Your primary contact points are going to be your hands, so the goal is to keep them as steady as possible. There are three joints connecting your upper body to your hands–shoulder, elbow, wrist–and all of them are potential sources of shakiness. Especially the elbows. The most agreed-upon tip I’ve read to reduce shakiness is tucking your elbows into your body, so much so that your upper arm is braced against your chest. Some photographers even recommend jabbing your elbow into your ribcage as a stabilizer, but I think that’s a bit extreme. The point is that by stabilizing one part of your arm against a firm surface, you reduce the number of variables that can affect the steadiness of your hands and fingers. Arm, forearm, and hand are all connected, and when one shakes, the others do as well.
When your elbows are tucked in, one thing you’ll notice is that the steadiness of your arms now are affected by yet another variable–your breathing. This is why professional photographers recommend holding your breath when taking a photo. That doesn’t mean taking a breath of air and holding it in while you snap photos, but exhaling and not breathing in when you hit the shutter. If that sounds like a familiar technique for holding your hands steady, that’s because breath control is also important for another type of shooting: riflery. In fact, there are many lessons from steady rifle shooting that can apply to shooting a camera; both tasks share similar goals.
The next tip I’ve learned comes straight from riflery, and actually contradicts what some other photographers have recommended. It’s good practice to get on one knee to take photos, especially as an alternative to leaning forward or squatting down. Taking a knee, even if it gets your pants dirty, is far more stable than crouching, and gives you the added opportunity to rest an elbow on that knee for increased stability. The mistake that some people make is where to rest that elbow. It might sound reasonable to put your elbow right on your kneecap, as that’s the most solid surface, but that joint-to-joint contact is actually really unsteady–it’s like trying to balance two cones by connecting them at their tips. The preferred technique–something that rifle shooters practice–is placing your elbow further up on your thigh.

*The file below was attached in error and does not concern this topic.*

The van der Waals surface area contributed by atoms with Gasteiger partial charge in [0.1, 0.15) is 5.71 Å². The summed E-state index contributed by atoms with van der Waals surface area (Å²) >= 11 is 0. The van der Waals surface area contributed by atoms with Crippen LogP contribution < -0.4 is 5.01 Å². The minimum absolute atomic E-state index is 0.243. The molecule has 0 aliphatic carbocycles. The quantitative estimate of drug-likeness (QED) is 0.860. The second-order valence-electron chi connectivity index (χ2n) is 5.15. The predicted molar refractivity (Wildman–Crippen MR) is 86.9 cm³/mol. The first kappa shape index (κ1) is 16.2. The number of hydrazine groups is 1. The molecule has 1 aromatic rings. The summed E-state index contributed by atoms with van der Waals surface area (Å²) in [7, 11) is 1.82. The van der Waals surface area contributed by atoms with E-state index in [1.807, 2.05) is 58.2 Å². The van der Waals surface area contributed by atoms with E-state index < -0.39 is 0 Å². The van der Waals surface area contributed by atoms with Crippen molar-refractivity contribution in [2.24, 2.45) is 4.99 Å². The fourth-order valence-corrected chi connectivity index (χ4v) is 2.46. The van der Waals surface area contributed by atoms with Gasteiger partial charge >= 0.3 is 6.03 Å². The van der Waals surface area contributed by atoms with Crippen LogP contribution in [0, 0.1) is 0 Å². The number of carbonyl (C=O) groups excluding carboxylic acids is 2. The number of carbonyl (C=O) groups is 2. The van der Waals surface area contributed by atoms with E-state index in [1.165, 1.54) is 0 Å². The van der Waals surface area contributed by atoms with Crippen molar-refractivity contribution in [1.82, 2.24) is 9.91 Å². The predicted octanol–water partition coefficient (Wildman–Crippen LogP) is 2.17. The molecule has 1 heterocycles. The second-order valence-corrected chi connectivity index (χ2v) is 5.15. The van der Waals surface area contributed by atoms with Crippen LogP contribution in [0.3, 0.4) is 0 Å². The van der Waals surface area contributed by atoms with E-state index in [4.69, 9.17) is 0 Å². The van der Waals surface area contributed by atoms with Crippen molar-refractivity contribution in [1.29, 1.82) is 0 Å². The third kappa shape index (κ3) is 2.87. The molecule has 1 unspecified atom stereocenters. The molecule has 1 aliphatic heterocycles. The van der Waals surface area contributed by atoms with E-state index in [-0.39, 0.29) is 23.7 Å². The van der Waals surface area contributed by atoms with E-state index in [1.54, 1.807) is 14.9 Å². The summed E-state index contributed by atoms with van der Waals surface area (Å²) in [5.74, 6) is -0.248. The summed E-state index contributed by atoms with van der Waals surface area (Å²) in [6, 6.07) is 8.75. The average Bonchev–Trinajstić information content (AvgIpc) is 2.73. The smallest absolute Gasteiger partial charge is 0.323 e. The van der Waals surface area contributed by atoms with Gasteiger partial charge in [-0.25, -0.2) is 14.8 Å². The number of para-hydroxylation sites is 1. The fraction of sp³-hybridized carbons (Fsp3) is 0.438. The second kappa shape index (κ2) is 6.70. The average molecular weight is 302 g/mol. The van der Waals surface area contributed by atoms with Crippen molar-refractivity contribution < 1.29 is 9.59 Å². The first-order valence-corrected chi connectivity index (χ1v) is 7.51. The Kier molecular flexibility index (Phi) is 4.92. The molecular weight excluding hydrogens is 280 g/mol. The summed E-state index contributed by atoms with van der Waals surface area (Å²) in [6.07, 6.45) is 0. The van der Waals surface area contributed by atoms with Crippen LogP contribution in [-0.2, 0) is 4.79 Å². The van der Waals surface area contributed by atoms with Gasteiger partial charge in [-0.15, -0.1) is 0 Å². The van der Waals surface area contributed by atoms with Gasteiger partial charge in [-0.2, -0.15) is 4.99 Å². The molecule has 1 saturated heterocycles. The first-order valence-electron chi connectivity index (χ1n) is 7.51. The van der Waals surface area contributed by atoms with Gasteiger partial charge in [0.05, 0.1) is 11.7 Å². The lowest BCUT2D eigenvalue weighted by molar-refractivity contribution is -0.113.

So now we get to the challenges of shooting in portrait orientation. If you rotate the camera so the shutter button is at the top, your right hand has to curve around the top of the camera to reach the shutter. And to do that comfortably, your right elbow has to prop out away from your body, almost pointing in the air. Trying to keep the elbow tucked in to your body is almost impossible in this position. If you flip the camera around so the shutter button is on the bottom, both your elbows can still be tucked in, steady and secure.
But what I’ve found is that your elbows aren’t the most important when shooting in portrait, and that actually, you can shoot accurately and steadily with shutter button pointed either up or down (and yes, without a battery grip). The trick is choosing where you’re going to put the weight of the camera, and which hand is responsible for holding it. When shooting in portrait orientation, almost all of the weight of the camera sits on my left hand–my off hand. I’m holding the camera with that hand between the lens and the body, which is close to the entire unit’s center of balance. And then, while the camera is pressed against my face, my right hand–with the finger used for shutter–only serves as a contact point to increase steadiness and hit the shutter. This is the important part: the hand with my trigger finger doesn’t bear any of the actual weight of the camera. The camera is held up and the shot is framed using just my left hand, while my right thumb and index finger brace the body to squeeze the shutter without shaking the camera.
It goes without saying that everyone’s going to have a slightly different technique for holding their camera. I would really like to hear about what works for you and what you put in your subconscious as a checklist every time you take a photo.